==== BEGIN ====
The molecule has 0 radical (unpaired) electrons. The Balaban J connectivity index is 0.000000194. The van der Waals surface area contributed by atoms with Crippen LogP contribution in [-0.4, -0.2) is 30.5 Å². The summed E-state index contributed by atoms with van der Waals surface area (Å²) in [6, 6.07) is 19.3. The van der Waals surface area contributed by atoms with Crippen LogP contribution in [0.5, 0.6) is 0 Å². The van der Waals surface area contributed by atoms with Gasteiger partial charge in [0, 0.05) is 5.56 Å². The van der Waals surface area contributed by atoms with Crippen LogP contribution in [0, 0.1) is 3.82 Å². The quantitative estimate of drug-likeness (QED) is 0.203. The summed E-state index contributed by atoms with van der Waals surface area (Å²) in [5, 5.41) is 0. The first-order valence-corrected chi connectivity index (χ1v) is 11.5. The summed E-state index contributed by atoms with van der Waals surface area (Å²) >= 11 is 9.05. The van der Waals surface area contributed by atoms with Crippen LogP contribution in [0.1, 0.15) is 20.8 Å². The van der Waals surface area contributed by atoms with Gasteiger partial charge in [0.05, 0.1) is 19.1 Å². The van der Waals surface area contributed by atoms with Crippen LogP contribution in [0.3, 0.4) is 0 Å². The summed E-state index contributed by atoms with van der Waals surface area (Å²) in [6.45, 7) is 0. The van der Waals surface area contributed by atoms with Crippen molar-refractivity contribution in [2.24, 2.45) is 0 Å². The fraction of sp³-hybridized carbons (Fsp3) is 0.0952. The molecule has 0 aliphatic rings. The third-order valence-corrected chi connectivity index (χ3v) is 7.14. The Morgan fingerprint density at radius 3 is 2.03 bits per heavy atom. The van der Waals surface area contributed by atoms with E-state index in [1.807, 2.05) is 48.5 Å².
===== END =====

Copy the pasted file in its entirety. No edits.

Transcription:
The molecule has 0 radical (unpaired) electrons. The Balaban J connectivity index is 0.000000194. The van der Waals surface area contributed by atoms with Crippen LogP contribution in [-0.4, -0.2) is 30.5 Å². The summed E-state index contributed by atoms with van der Waals surface area (Å²) in [6, 6.07) is 19.3. The van der Waals surface area contributed by atoms with Crippen LogP contribution in [0.5, 0.6) is 0 Å². The van der Waals surface area contributed by atoms with Gasteiger partial charge in [0, 0.05) is 5.56 Å². The van der Waals surface area contributed by atoms with Crippen LogP contribution in [0, 0.1) is 3.82 Å². The quantitative estimate of drug-likeness (QED) is 0.203. The summed E-state index contributed by atoms with van der Waals surface area (Å²) in [5, 5.41) is 0. The first-order valence-corrected chi connectivity index (χ1v) is 11.5. The summed E-state index contributed by atoms with van der Waals surface area (Å²) >= 11 is 9.05. The van der Waals surface area contributed by atoms with Crippen LogP contribution in [0.1, 0.15) is 20.8 Å². The van der Waals surface area contributed by atoms with Gasteiger partial charge in [0.05, 0.1) is 19.1 Å². The van der Waals surface area contributed by atoms with Crippen LogP contribution in [0.3, 0.4) is 0 Å². The summed E-state index contributed by atoms with van der Waals surface area (Å²) in [6.45, 7) is 0. The van der Waals surface area contributed by atoms with Crippen molar-refractivity contribution in [2.24, 2.45) is 0 Å². The fraction of sp³-hybridized carbons (Fsp3) is 0.0952. The molecule has 0 aliphatic rings. The third-order valence-corrected chi connectivity index (χ3v) is 7.14. The Morgan fingerprint density at radius 3 is 2.03 bits per heavy atom. The van der Waals surface area contributed by atoms with E-state index in [1.807, 2.05) is 48.5 Å².